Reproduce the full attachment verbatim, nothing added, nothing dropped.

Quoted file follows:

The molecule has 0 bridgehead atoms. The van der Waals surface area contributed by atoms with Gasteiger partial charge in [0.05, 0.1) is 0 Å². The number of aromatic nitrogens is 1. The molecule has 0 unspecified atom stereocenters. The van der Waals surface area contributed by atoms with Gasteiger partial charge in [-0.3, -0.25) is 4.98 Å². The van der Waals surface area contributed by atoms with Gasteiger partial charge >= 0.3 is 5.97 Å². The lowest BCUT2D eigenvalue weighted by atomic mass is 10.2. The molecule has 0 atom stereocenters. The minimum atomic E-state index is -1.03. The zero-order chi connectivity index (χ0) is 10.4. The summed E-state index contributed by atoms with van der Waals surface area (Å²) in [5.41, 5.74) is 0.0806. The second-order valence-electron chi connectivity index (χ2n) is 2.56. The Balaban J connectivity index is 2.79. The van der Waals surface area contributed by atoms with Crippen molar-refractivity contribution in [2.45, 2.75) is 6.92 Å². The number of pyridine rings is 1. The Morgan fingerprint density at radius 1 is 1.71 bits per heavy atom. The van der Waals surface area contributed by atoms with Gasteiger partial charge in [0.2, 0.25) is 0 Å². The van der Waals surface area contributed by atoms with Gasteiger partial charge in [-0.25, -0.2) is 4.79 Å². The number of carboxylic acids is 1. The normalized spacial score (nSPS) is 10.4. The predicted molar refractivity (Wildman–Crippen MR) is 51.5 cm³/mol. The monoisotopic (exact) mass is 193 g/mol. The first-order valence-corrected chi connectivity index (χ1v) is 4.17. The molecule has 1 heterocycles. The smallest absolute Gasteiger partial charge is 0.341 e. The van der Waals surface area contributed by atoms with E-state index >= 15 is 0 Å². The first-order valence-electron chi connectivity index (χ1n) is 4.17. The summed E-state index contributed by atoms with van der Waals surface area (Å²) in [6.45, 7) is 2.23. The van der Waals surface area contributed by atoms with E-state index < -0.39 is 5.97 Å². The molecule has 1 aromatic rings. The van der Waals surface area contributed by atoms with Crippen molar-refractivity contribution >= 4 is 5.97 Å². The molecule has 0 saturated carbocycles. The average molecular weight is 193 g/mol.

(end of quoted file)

The molecule has 0 bridgehead atoms. The van der Waals surface area contributed by atoms with Gasteiger partial charge in [0.05, 0.1) is 0 Å². The number of aromatic nitrogens is 1. The molecule has 0 unspecified atom stereocenters. The van der Waals surface area contributed by atoms with Gasteiger partial charge in [-0.3, -0.25) is 4.98 Å². The van der Waals surface area contributed by atoms with Gasteiger partial charge >= 0.3 is 5.97 Å². The lowest BCUT2D eigenvalue weighted by atomic mass is 10.2. The molecule has 0 atom stereocenters. The minimum atomic E-state index is -1.03. The zero-order chi connectivity index (χ0) is 10.4. The summed E-state index contributed by atoms with van der Waals surface area (Å²) in [5.41, 5.74) is 0.0806. The second-order valence-electron chi connectivity index (χ2n) is 2.56. The Balaban J connectivity index is 2.79. The van der Waals surface area contributed by atoms with Crippen molar-refractivity contribution in [2.45, 2.75) is 6.92 Å². The number of pyridine rings is 1. The Morgan fingerprint density at radius 1 is 1.71 bits per heavy atom. The van der Waals surface area contributed by atoms with Gasteiger partial charge in [0.2, 0.25) is 0 Å². The van der Waals surface area contributed by atoms with Gasteiger partial charge in [-0.25, -0.2) is 4.79 Å². The number of carboxylic acids is 1. The normalized spacial score (nSPS) is 10.4. The predicted molar refractivity (Wildman–Crippen MR) is 51.5 cm³/mol. The monoisotopic (exact) mass is 193 g/mol. The first-order valence-corrected chi connectivity index (χ1v) is 4.17. The molecule has 1 heterocycles. The smallest absolute Gasteiger partial charge is 0.341 e. The van der Waals surface area contributed by atoms with E-state index >= 15 is 0 Å². The first-order valence-electron chi connectivity index (χ1n) is 4.17. The summed E-state index contributed by atoms with van der Waals surface area (Å²) in [6.45, 7) is 2.23. The van der Waals surface area contributed by atoms with E-state index < -0.39 is 5.97 Å². The molecule has 1 aromatic rings. The van der Waals surface area contributed by atoms with Crippen molar-refractivity contribution >= 4 is 5.97 Å². The molecule has 0 saturated carbocycles. The average molecular weight is 193 g/mol.